Honestly they are likely to go through a lengthy attempt to collect the debt prior to starting a lawsuit. Lawsuits are not cheap so they will try to exhaust other remedies first. Local debt, such as local banks and merchants are more likely to start a lawsuit quickly than national companies.

They accrue interest, at the statutory rate, not necessarily the credit card rate. Judgments usually last for 10 years, but can be renewed for another 10 in some states, like New York.

Doing anything to hide assets, or misrepresent them, can cause the Courts to determine you are attempting to defraud creditors. In any court action, you need to be absolutely honest and above board. An attorney in your area, well-versed in debt collection and bankruptcy, is your best bet to guide you on what can and cannot be done, and how to do it to achieve your goals.

There are legal proceedings, where the debtor is put under oath to tell the truth. This is one way creditors find assets. See #5 above. Freezing a bank account usually occurs after a judgment is taken (you lost the lawsuit) and a garnishment of assets is filed. They are not always done at the same time, and the garnishment or levy of assets is often done later.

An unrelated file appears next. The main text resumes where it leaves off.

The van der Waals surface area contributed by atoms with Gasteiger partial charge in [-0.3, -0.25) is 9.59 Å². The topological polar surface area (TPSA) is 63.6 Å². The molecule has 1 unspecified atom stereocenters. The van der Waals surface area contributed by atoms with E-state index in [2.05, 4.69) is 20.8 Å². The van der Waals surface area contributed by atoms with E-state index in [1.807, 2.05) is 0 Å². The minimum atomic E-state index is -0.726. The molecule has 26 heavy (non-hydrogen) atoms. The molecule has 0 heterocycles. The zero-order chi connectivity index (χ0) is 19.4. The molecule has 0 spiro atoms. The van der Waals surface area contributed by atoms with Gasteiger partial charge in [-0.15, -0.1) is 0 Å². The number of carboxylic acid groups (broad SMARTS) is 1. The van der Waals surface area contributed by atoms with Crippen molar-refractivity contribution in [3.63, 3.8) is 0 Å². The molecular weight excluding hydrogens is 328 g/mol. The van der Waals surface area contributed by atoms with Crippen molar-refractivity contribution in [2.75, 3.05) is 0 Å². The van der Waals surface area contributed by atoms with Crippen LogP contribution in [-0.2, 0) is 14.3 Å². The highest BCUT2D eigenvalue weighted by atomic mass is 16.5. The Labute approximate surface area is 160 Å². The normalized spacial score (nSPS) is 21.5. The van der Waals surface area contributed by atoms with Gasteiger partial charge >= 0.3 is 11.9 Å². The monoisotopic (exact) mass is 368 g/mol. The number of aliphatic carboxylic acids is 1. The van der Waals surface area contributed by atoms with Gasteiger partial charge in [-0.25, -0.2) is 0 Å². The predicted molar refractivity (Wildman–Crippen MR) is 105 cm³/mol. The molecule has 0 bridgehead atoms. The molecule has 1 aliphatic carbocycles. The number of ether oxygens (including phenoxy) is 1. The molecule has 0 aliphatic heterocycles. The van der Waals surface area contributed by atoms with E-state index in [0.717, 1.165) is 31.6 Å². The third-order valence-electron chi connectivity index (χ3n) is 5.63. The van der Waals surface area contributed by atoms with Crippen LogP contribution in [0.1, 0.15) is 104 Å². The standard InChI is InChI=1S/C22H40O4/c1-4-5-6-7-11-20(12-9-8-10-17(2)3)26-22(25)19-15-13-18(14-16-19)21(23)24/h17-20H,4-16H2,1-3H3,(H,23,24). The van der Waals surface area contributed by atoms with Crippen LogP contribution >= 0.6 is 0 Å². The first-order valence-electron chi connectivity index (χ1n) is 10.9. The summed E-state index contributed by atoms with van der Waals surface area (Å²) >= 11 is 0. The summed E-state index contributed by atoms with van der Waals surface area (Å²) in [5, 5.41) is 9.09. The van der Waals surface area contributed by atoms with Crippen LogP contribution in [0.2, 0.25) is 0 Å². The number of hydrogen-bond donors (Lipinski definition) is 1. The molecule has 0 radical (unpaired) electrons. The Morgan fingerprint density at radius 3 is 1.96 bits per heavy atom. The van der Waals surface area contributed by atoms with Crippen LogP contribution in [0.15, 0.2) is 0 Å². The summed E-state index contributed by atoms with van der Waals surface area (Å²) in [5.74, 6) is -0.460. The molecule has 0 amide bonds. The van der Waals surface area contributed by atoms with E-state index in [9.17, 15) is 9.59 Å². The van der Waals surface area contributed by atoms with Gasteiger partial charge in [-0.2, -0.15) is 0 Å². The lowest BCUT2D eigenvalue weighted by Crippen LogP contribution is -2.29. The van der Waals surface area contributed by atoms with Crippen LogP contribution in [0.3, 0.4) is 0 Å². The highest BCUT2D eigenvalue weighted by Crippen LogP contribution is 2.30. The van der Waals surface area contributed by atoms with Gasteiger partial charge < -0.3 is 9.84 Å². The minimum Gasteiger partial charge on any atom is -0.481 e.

Here are my questions

1. What would you recommend I do?

2. How likely is it that either the credit card companies or the collection agencies would sue me? The amounts I owe range from $2500 to $31,000.

3. Is it true that court judgments go on your credit report for up to 20 years and that they accrue interest?

4. If I were sued and lost, could they take my car? (It’s paid for.)

5. If I were sued, could I prevent the creditors and the court from knowing that I have a car? It’s registered in a state other than the one I live in, although it’s insured in the state in which I live.

6. Do creditors have a way of checking DMV records in every state to see if a person owns a car anywhere?

7. If I am sued and lose, will they try to freeze my checking account? Is there any way I can open a new bank account, either before or after a lawsuit, without a creditor finding out about it? Do they have a way of finding any bank account a debtor has?

8. Given that I have little in the way of assets or income to go after, how likely is it that a collection agency would agree to take $20 a month from me and not sue me? What would I say to convince a collection agency to agree to this?